Whilst there is no “best” credit union to suit everyone, you can find the best credit union by comparing the following features:

  • Low interest rate: How low is the interest rate of the loan you are applying for?
  • Comparison rate: Check the comparison rate to get a better idea of the total cost
  • Fees: Check if ongoing, establishment, legal and other fees are charged
  • Promotional deals: Do they have any bundles or promotions available?
  • Bonus features: Do they offer offset accounts, redraws or other extras?

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Learn more about bank accounts

Do I need to open a business bank account?

Just because you’re in business doesn’t necessarily mean you need a business bank account. You could be a sole trader not registered for GST, and use your personal bank account for business.

If you do want a business account, there are plenty of benefits attached to business transaction and savings accounts, as well as business term deposits.

There are business bank accounts designed for businesses with a high volume of transactions, and those for start-ups with a small amount of trade. You could also include an EFTPOS service with your account.

Some business bank accounts charge for the number of transactions per month, while others offer a pay-as-you-go fee structure, where you only pay fees for transactions you make.

It’s up to you whether your priority is mainly transactions, or earning the maximum amount of interest on your principal. There’s a business banking solution for you if you need one.

Can a debt collector garnish my bank account?

A debt collector can garnish your bank account, but only with a court order. This drastic action is usually taken only if you’ve ignored several notices asking you to pay the debt.

If this happens, there is nothing you can do to stop it other than immediately pay back your what you owe in full or make arrangements to pay it off in installments.

Once a garnishee order is issued, your bank will put a freeze on your account as it processes the order. This usually takes two to three days and you won’t be able to access any of your money during this time.

If you have Centrelink payments, they may be protected, depending on what the court order says.

Are bank accounts frozen when someone dies?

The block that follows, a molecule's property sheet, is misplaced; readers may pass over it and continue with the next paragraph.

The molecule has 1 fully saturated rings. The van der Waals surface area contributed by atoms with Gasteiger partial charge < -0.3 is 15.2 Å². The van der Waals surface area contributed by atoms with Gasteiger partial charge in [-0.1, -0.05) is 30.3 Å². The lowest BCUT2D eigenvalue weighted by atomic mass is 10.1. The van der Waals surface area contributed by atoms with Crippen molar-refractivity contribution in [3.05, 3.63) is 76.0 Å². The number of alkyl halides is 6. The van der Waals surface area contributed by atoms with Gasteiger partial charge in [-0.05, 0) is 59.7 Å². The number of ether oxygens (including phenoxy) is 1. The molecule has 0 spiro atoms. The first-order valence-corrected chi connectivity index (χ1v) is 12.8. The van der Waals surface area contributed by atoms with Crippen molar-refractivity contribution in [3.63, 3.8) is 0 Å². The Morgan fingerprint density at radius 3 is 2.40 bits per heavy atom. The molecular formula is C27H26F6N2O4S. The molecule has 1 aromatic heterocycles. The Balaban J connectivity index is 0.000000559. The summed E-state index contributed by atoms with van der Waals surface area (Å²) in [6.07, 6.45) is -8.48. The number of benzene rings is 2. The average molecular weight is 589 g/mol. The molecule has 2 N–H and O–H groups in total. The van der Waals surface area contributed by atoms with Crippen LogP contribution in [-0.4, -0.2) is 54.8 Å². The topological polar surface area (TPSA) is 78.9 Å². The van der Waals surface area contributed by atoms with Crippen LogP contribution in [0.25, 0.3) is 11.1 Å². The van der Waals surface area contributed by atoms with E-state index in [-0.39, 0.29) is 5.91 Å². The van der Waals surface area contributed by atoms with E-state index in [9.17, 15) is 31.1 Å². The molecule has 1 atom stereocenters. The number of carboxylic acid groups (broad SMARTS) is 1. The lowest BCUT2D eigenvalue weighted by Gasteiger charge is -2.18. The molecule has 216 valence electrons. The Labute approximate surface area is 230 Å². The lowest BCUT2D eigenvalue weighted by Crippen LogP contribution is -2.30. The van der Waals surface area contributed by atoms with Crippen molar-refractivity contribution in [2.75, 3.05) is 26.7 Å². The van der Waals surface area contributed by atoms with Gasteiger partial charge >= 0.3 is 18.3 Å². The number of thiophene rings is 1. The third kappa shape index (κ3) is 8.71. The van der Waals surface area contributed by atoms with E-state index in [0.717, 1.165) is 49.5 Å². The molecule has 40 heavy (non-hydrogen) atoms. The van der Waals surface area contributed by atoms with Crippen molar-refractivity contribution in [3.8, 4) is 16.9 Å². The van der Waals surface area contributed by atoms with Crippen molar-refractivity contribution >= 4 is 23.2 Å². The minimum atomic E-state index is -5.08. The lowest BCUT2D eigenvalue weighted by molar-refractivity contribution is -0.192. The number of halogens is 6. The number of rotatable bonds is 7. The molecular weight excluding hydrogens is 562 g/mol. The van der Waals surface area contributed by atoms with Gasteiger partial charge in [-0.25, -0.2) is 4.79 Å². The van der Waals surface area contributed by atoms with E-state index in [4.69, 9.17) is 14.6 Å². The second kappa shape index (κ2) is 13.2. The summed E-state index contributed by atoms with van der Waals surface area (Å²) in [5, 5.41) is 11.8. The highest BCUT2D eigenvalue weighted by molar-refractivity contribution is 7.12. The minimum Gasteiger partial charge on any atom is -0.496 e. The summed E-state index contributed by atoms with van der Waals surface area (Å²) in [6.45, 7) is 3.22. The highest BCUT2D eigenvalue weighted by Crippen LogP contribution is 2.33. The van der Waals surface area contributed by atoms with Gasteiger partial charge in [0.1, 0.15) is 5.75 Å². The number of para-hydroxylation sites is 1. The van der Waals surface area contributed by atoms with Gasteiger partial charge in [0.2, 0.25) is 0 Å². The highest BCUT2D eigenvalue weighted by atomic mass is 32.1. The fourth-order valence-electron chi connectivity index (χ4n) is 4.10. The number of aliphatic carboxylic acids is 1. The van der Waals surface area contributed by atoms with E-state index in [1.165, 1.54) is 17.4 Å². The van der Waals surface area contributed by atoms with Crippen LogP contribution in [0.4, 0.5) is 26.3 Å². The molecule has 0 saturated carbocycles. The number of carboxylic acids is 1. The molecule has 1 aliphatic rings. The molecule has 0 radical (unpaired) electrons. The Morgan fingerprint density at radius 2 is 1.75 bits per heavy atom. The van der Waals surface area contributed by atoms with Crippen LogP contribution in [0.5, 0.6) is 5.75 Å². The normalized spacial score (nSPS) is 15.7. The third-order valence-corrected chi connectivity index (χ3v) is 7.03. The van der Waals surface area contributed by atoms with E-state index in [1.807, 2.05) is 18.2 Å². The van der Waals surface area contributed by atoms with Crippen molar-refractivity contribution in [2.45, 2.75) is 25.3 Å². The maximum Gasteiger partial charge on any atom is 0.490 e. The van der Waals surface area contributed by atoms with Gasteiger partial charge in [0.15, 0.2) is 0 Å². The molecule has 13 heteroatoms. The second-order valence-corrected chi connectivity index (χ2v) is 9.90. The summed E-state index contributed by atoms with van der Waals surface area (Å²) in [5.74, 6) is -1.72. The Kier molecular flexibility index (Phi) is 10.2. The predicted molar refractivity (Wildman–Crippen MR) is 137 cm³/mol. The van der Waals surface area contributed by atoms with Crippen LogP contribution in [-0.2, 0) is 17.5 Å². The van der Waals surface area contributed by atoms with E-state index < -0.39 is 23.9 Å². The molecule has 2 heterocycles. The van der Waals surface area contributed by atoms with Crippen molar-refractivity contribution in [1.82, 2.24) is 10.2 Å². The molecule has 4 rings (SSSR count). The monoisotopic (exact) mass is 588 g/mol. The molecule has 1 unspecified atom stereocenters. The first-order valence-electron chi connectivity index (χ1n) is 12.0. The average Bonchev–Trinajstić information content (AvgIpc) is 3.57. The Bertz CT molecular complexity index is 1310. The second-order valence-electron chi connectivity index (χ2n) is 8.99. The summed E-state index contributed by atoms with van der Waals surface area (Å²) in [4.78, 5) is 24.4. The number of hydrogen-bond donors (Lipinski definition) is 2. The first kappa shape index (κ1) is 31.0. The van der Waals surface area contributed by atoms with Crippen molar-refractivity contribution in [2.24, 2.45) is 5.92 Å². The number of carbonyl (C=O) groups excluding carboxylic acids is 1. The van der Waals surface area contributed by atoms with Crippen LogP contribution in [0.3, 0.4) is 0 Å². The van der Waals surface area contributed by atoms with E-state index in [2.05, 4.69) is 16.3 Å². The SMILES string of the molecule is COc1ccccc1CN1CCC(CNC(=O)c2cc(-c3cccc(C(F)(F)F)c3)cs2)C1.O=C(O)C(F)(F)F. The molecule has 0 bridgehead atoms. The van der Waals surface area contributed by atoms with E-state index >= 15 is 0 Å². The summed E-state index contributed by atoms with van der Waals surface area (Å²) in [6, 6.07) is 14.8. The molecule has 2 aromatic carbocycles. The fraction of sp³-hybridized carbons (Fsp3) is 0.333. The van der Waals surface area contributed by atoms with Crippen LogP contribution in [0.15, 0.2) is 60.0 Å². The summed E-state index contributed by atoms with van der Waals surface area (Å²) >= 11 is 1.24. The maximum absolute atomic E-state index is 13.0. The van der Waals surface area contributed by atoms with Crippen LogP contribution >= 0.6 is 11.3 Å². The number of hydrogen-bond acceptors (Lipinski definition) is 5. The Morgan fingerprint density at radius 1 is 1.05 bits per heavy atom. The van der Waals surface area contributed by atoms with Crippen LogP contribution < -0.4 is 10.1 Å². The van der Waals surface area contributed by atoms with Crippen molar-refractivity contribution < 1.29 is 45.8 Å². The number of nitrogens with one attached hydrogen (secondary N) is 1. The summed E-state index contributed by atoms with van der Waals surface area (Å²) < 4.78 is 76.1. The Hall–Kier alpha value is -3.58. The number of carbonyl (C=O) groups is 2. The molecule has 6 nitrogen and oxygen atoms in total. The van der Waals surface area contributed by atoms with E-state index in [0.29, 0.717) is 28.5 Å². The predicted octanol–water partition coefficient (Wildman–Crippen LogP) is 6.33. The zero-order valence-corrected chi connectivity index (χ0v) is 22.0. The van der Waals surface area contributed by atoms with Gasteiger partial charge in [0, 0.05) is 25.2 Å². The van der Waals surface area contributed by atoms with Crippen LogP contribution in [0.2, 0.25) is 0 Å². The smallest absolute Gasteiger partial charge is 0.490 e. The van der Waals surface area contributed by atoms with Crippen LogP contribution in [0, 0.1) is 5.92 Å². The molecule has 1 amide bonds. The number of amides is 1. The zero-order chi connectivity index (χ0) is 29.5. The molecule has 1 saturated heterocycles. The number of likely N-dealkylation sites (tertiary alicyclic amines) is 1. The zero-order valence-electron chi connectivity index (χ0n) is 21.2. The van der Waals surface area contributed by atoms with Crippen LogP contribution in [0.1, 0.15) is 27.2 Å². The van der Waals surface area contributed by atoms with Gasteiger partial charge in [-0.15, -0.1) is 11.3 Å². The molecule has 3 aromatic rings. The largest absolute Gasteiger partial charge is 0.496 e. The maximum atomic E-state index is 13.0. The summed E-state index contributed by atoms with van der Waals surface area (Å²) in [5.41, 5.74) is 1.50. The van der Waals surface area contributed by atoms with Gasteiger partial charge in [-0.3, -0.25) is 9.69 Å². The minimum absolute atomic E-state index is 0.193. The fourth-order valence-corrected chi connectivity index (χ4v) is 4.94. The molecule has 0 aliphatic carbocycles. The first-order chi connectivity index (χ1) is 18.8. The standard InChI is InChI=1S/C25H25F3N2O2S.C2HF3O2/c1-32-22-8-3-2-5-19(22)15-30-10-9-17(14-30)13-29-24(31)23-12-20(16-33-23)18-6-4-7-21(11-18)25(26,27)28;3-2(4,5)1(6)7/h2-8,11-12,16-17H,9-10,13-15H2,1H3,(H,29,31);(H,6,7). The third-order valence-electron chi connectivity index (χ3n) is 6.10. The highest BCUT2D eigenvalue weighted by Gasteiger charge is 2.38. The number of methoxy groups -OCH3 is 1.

Yes, Australian bank accounts are frozen when someone dies. If you want to close the account of somebody who has died, you might have to provide proof of death and a copy of the will. You might also have to prove your relationship to the deceased person.

If you have a joint bank account with somebody who has died, you will generally be entitled to all the money in the account. Again, you might have to provide proof of death if you want to change the bank account from a joint account to a one-person account.

Can I start a bank account online?

Yes, most lenders that operate in Australia will let you set up a bank account online. The process is usually simple and takes five to 10 minutes. You will probably need to provide a passport or birth certificate, as well as a driver’s licence, Medicare card or another form of secondary identification. Requirements differ from lender to lender, so some institutions might ask for more or different forms of ID.

Can you deposit money into somebody else's bank account?

One of the easiest banking tasks in the world is depositing money. You can even deposit money into someone else’s bank account if you wish.

The basic information you need to deposit money into a third-party bank account is:

  • Payee’s name
  • Bank, building society or credit union (though this isn’t necessary)
  • BSB (or bank code, which is the branch identifier)
  • Account number

Including the name of the financial institution isn’t necessary – particularly with online banking – because the BSB will identify this for you.

A handy tip is to record yourself (or add a personal message) in the transaction description or reference. This will show up on the recipients account, letting them know who’s paid them the money.

How do I close my bank account online?

You can usually easily open a bank account online, but you often can’t close it online.

Many banks and credit unions will only let you close an account if you go into a branch or call them on the phone.

However, some banks will let you request to close the account via your internet banking. Check your financial provider’s website for details.

Just remember: If you still have funds in the bank account, transfer them to another account, or withdraw the cash. Also, if you have any payments like direct debits going in or out of the bank account, these will also stop when you close your account.

What do I need to open bank accounts online?

Opening a bank account online is a simple process and only takes between five to 10 minutes to complete. To get started you will need a computer or smartphone with internet access.